announced in the Federal Register on April 24, 2009 (72 FR 18742). Ten 
respondents, consisting of the Louisiana Department of Wildlife and 
Fisheries, the Louisiana Department of Environmental Quality, local and 
national non-profit organizations, and local citizens, submitted 
written comments by mail or e-mail.

Selected Alternative

    After considering the comments we received and based on the 
professional judgment of the planning team, we selected Alternative B 
to implement the CCP. The primary focus of the CCP will be to restore 
and improve refuge resources needed for wildlife and habitat management 
and to provide additional public use opportunities. Implementing the 
CCP will allow us to provide law enforcement protection that adequately 
meets the demands of an urban environment.
    We will focus on augmenting wildlife and habitat management to 
identify, conserve, and restore populations of native fish and wildlife 
species, with an emphasis on migratory birds and threatened and 
endangered species. This will partially be accomplished by increased 
monitoring of waterfowl, other migratory birds, and endemic species in 
order to assess and adapt management strategies and actions. The 
restoration of fresh and brackish marsh systems and hardwood forests 
will be crucial to ensuring healthy and viable ecological communities 
as the area recovers from the devastation of Hurricane Katrina. This 
restoration will require increased wetland vegetation and tree 
plantings, and the use of beneficial dredge, breakwater structures, and 
organic materials to promote reestablishment of emergent marsh and to 
reduce wave energy erosion along Lakes Pontchartrain and Borgne. 
Improving and monitoring water quality and managing moist soil will 
assist in reestablishing freshwater marsh habitat.
    We will more aggressively control and, where possible, eliminate 
invasive plant species. The control of the Chinese tallow trees and 
cogon grass along the hardwood ridge will be a focal point. The control 
of nuisance wildlife will increase to include yearly population 
evaluations and more aggressive trapping programs for feral hogs and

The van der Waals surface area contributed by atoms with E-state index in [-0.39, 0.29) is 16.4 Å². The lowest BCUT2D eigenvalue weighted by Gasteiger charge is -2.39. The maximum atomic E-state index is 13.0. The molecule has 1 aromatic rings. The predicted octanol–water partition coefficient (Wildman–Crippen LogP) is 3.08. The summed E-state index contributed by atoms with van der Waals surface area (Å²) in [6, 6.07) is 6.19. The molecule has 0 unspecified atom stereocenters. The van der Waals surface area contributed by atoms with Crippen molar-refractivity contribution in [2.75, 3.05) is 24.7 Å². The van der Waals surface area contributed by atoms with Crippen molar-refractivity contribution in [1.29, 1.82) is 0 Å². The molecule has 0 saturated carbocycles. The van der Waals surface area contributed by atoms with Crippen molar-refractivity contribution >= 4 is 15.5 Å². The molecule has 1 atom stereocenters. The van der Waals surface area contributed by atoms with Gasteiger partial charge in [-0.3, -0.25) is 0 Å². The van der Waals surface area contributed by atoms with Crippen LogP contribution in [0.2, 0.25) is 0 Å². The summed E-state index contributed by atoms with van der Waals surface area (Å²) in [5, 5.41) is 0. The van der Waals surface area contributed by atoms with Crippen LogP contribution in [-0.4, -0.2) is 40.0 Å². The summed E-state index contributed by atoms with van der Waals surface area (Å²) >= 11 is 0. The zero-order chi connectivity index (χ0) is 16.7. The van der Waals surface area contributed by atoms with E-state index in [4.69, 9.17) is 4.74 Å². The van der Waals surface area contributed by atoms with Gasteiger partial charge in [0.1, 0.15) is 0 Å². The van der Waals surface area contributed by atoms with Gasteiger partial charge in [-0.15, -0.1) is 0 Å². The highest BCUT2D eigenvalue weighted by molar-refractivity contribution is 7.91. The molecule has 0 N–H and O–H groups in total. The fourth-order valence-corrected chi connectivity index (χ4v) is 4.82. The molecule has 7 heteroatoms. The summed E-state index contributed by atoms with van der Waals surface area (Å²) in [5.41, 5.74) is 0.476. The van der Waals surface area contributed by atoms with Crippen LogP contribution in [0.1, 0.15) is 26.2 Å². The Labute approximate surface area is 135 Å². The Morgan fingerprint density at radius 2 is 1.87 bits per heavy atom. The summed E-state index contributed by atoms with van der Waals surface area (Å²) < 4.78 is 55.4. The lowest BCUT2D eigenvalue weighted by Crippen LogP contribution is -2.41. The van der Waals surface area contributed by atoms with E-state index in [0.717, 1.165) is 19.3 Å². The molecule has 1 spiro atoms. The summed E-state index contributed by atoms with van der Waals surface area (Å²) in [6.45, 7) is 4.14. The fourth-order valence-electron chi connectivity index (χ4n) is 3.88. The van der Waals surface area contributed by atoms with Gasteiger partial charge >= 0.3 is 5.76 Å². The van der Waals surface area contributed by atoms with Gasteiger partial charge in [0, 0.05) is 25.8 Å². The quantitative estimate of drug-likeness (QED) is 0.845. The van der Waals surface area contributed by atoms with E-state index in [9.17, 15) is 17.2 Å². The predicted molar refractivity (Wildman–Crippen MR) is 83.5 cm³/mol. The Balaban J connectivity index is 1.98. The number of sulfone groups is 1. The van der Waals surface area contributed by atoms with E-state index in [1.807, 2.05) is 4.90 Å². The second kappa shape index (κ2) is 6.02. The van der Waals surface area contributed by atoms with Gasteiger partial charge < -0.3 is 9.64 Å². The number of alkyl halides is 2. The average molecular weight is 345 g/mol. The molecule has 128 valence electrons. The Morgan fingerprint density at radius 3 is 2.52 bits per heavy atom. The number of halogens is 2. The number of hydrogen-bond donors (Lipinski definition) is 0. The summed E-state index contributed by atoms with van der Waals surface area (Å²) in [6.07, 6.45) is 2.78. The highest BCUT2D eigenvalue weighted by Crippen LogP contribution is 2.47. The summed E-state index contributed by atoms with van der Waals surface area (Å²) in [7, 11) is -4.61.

Visitor services will be enhanced by: (1) Improving and providing 
additional fishing opportunities; (2) considering limited hunting 
opportunities on the refuge; (3) providing environmental education that 
emphasizes refuge restoration activities, coastal conservation issues, 
and the diversity of water management regimes in the aftermath of 
Hurricane Katrina; (4) establishing a visitor center or contact 
station; (5) developing and implementing a visitor services management 
plan; and (6) enhancing personal interpretive opportunities. Volunteer 
programs and friends groups also will be expanded to enhance all 
aspects of refuge management and to increase resource availability.
    Land acquisitions within the approved acquisition boundary will be 
based on importance of the habitat for target management species and 
public use value. The refuge headquarters will not only house 
administrative offices, but will offer interpretation of wildlife and 
habitats. We will demonstrate habitat improvements for individual 
landowners. The headquarters facility will be developed as an urban 
public use area with trails; buildings presently not being used and 
landscaping will be refurbished for visitor and community outreach.
    We will enforce all Federal and State laws applicable to the refuge 
in order to protect archaeological and historical sites. We will 
develop a plan to protect all known sites. The allocation of a law 
enforcement officer will not only provide security for these resources, 
but will also ensure visitor safety and public compliance with refuge 


    This notice is published under the authority of the National 
Wildlife Refuge System Improvement Act of 1997, Public Law 105-57.

[[Page 47616]]

    Dated: July 31, 2009.
Jeffrey Fleming,
Acting Regional Director.
[FR Doc. E9-22303 Filed 9-15-09; 8:45 am]